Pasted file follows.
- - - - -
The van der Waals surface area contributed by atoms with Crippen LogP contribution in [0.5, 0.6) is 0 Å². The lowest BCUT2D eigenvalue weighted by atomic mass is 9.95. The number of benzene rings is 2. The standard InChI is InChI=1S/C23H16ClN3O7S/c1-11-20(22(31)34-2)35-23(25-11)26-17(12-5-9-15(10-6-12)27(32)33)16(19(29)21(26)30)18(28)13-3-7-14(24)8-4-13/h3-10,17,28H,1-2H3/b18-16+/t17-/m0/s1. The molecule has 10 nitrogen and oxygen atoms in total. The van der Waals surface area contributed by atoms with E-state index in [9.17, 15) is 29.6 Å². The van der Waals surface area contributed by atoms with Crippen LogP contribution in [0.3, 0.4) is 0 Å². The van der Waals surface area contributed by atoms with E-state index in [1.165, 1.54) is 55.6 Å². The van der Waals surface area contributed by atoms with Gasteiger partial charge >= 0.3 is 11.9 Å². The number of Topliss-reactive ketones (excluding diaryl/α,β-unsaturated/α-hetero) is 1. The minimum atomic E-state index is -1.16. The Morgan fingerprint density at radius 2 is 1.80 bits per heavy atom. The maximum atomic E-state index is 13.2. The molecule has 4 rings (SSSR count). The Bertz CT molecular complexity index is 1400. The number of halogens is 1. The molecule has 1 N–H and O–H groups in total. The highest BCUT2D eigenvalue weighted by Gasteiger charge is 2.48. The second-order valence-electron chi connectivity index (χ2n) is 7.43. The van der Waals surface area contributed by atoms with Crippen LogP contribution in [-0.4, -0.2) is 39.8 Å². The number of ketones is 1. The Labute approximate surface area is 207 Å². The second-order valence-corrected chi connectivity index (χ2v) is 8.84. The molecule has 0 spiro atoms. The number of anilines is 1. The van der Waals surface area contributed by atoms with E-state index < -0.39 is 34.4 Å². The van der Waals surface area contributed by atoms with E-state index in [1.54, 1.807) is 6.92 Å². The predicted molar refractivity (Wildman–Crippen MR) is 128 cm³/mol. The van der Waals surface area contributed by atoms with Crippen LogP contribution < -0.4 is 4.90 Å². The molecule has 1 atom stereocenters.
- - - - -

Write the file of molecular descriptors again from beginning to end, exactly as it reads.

The van der Waals surface area contributed by atoms with Crippen LogP contribution in [0.5, 0.6) is 0 Å². The lowest BCUT2D eigenvalue weighted by atomic mass is 9.95. The number of benzene rings is 2. The standard InChI is InChI=1S/C23H16ClN3O7S/c1-11-20(22(31)34-2)35-23(25-11)26-17(12-5-9-15(10-6-12)27(32)33)16(19(29)21(26)30)18(28)13-3-7-14(24)8-4-13/h3-10,17,28H,1-2H3/b18-16+/t17-/m0/s1. The molecule has 10 nitrogen and oxygen atoms in total. The van der Waals surface area contributed by atoms with E-state index in [9.17, 15) is 29.6 Å². The van der Waals surface area contributed by atoms with Crippen LogP contribution in [0.3, 0.4) is 0 Å². The van der Waals surface area contributed by atoms with E-state index in [1.165, 1.54) is 55.6 Å². The van der Waals surface area contributed by atoms with Gasteiger partial charge >= 0.3 is 11.9 Å². The number of Topliss-reactive ketones (excluding diaryl/α,β-unsaturated/α-hetero) is 1. The minimum atomic E-state index is -1.16. The Morgan fingerprint density at radius 2 is 1.80 bits per heavy atom. The maximum atomic E-state index is 13.2. The molecule has 4 rings (SSSR count). The Bertz CT molecular complexity index is 1400. The number of halogens is 1. The molecule has 1 N–H and O–H groups in total. The highest BCUT2D eigenvalue weighted by Gasteiger charge is 2.48. The second-order valence-electron chi connectivity index (χ2n) is 7.43. The van der Waals surface area contributed by atoms with Crippen LogP contribution in [-0.4, -0.2) is 39.8 Å². The number of ketones is 1. The Labute approximate surface area is 207 Å². The second-order valence-corrected chi connectivity index (χ2v) is 8.84. The molecule has 0 spiro atoms. The number of anilines is 1. The van der Waals surface area contributed by atoms with E-state index < -0.39 is 34.4 Å². The van der Waals surface area contributed by atoms with E-state index in [1.54, 1.807) is 6.92 Å². The predicted molar refractivity (Wildman–Crippen MR) is 128 cm³/mol. The van der Waals surface area contributed by atoms with Crippen LogP contribution < -0.4 is 4.90 Å². The molecule has 1 atom stereocenters.